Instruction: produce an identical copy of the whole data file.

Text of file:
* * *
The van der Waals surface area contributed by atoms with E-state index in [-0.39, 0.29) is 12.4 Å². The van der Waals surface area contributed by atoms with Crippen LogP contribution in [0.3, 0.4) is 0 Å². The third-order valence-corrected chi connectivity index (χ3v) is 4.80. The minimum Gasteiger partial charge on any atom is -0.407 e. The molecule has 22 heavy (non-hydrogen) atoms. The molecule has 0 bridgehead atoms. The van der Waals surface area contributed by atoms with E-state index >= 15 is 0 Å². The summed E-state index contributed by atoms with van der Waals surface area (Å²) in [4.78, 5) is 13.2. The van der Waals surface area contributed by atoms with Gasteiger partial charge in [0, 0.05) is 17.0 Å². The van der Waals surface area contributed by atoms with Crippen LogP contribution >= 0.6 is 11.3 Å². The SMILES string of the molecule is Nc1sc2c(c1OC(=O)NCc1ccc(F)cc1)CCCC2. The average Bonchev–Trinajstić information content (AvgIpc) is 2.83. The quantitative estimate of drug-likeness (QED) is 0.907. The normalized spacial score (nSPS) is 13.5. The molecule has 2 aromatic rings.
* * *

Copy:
The van der Waals surface area contributed by atoms with E-state index in [-0.39, 0.29) is 12.4 Å². The van der Waals surface area contributed by atoms with Crippen LogP contribution in [0.3, 0.4) is 0 Å². The third-order valence-corrected chi connectivity index (χ3v) is 4.80. The minimum Gasteiger partial charge on any atom is -0.407 e. The molecule has 22 heavy (non-hydrogen) atoms. The molecule has 0 bridgehead atoms. The van der Waals surface area contributed by atoms with E-state index >= 15 is 0 Å². The summed E-state index contributed by atoms with van der Waals surface area (Å²) in [4.78, 5) is 13.2. The van der Waals surface area contributed by atoms with Gasteiger partial charge in [0, 0.05) is 17.0 Å². The van der Waals surface area contributed by atoms with Crippen LogP contribution >= 0.6 is 11.3 Å². The SMILES string of the molecule is Nc1sc2c(c1OC(=O)NCc1ccc(F)cc1)CCCC2. The average Bonchev–Trinajstić information content (AvgIpc) is 2.83. The quantitative estimate of drug-likeness (QED) is 0.907. The normalized spacial score (nSPS) is 13.5. The molecule has 2 aromatic rings.